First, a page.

The US Food and Drug Administration (FDA) is alerting pet owners not to feed Performance Dog brand frozen raw pet food to their companion animals.
Performance Dog raw pet food, lot code 072219 was found to contain both Salmonella and Listeria monocytogenes. This product, which has already entered the marketplace, was sold to customers frozen in two-pound pouches.
The second sample, which tested positive for Salmonella only, has not yet been distributed.
As Performance Dog products do not have lot code information printed on retail packaging, FDA is cautioning pet owners not to use Performance Dog frozen raw pet food produced on or after July 22, 2019.
Performance Dog raw pet food is manufactured by Bravo Packing, Inc. of Carney’s Point, New Jersey.
Bravo Packing has not announced a product recall as of this writing.
This is the third occasion in recent years in which Bravo Packing has shipped contaminated product.
In January 2016, FDA analyzed a sample of horse meat pursuant to a complaint from one Bravo Packing’s customers. According to the complaint, four exotic cats fell ill after being fed the meat. Two of the animals had to be euthanized.
The sample of horse meat, as well as a pre-euthanasia blood sample from one of the animals, tested positive for pentobarbital.
Dogs are less likely than humans to show symptoms of Salmonella infection. Nevertheless, they can carry Salmonella in their digestive system for an extended period of time, and can shed the pathogen into the environment, putting people and other companion animals at risk of illness.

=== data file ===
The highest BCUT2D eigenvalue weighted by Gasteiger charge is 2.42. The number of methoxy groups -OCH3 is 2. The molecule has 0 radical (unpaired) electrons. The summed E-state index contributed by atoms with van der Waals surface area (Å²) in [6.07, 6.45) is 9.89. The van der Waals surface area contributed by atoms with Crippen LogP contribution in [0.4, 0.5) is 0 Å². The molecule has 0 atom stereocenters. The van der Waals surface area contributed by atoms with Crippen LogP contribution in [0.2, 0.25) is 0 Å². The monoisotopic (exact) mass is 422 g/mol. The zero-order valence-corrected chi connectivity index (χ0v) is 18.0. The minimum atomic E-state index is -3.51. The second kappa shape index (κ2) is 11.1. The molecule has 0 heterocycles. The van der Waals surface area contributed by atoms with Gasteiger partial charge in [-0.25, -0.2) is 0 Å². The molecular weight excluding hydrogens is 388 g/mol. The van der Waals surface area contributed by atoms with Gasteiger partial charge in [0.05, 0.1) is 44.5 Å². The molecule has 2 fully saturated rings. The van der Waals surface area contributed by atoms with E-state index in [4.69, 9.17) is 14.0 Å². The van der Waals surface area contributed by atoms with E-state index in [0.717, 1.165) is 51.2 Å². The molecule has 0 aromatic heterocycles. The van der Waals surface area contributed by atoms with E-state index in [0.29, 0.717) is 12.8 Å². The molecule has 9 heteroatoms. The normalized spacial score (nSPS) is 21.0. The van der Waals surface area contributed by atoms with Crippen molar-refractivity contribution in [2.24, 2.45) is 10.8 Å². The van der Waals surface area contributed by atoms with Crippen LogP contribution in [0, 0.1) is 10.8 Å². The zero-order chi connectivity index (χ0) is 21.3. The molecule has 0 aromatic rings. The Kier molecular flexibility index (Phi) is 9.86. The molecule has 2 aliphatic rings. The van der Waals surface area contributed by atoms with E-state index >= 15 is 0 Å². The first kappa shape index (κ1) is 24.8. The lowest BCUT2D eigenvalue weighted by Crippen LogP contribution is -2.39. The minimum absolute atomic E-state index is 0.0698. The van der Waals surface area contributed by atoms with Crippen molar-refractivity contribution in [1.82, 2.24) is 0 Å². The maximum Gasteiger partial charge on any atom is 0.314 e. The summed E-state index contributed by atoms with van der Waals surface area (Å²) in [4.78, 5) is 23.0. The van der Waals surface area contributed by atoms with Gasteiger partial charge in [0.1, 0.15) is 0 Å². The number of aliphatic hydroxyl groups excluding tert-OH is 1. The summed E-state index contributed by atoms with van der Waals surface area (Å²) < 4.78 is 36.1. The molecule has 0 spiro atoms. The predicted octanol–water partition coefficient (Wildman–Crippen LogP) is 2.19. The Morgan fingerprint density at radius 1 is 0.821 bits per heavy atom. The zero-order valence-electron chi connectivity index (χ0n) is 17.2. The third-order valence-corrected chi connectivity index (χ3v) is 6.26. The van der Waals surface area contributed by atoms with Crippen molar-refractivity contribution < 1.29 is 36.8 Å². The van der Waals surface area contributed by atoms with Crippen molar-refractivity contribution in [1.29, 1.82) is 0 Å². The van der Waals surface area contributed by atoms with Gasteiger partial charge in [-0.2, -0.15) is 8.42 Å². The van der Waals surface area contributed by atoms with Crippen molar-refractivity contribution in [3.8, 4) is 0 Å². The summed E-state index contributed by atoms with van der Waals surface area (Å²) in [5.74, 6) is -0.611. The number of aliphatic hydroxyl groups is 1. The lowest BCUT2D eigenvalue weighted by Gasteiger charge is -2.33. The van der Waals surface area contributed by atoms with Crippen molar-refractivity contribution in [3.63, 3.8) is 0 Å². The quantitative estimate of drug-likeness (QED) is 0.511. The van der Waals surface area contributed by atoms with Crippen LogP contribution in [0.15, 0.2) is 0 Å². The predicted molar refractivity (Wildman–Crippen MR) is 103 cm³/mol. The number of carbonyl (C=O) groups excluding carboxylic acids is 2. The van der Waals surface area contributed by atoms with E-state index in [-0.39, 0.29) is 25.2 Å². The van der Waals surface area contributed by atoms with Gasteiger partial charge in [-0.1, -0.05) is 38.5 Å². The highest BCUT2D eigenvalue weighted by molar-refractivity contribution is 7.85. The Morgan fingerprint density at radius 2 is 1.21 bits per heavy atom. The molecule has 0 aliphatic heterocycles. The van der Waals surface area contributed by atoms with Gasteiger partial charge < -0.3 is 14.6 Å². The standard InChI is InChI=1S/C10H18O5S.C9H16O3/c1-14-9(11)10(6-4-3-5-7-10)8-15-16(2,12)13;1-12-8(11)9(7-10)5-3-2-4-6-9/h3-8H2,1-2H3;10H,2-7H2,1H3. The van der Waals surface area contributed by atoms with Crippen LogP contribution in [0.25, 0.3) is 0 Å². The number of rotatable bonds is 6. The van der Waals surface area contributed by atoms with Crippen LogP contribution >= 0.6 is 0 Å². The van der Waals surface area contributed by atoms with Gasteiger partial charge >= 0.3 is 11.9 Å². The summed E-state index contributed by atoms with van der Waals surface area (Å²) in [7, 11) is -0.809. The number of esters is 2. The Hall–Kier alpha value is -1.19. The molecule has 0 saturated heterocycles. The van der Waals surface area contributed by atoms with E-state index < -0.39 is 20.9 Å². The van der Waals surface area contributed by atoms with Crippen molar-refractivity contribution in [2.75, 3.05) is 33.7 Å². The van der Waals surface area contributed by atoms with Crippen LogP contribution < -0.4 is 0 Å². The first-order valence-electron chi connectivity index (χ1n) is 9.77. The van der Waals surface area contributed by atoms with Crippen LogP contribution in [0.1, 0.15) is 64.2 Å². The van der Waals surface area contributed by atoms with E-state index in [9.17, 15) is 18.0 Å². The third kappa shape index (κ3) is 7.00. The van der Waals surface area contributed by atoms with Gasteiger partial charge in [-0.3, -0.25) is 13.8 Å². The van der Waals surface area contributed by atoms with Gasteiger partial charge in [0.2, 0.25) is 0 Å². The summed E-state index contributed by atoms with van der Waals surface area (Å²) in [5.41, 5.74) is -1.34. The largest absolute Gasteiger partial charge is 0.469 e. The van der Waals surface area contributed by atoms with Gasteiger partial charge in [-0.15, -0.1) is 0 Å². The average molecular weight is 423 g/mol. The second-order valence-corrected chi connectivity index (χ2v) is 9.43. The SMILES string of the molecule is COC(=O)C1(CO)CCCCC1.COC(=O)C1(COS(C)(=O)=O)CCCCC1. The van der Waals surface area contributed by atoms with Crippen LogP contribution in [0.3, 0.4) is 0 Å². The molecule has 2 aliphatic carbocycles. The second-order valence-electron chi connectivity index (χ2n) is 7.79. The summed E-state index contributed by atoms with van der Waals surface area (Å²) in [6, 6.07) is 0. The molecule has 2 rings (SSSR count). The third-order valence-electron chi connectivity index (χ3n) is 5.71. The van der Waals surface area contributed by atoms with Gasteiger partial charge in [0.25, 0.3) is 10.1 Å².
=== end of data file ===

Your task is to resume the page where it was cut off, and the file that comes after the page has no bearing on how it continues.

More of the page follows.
Symptoms of Salmonella infections in humans typically include abdominal pain, diarrhea and a low-grade fever. Occasionally, the pathogen can enter the bloodstream and travel to other organs, producing a dangerous illness.
Although dogs may become infected with Listeria monocytogenes, they show symptoms only infrequently. However, even asymptomatic animals are able to transmit the bacteria to their human companions.
Symptoms of Listeria monocytogenes in humans are varied, but are usually mild. Pregnant women who acquire an infection may transmit the disease to the fetus, resulting in premature delivery, stilbirth, or an infected newborn. The elderly, the very young, and people with weakened immune systems are at risk of more severe illness, too.
What consumers should do
- If you have any of the affected product, stop feeding it to your pets and throw it away in a secure container where other animals, including wildlife, cannot access it.
- Clean refrigerators/freezers where the product was stored and clean and disinfect all bowls, utensils, food prep surfaces, pet bedding, toys, floors, and any other surfaces that the food or pet may have had contact with.
- Because animals can shed the bacteria in the feces when they have bowel movements, it’s particularly important to clean up the animal’s feces in yards or parks where people or other animals may become exposed, in addition to cleaning items in the home.
- Consumers should thoroughly wash their hands after handling the affected product or cleaning up potentially contaminated items and surfaces.
- If you think you have symptoms of Salmonella or Listeria monocytogenes infection, consult your health care provider.
- If you think your pet has symptoms of Salmonella or Listeria monocytogenes infection, consult your veterinarian. Veterinarians who wish to have pets tested for Salmonella may do so through the Veterinary Laboratory Investigation and Response Network (Vet-LIRN) if the pet is from a household with a person infected with Salmonella.
- FDA encourages consumers to report complaints about pet food products electronically through the Safety Reporting Portal. This information helps FDA further protect human and animal health.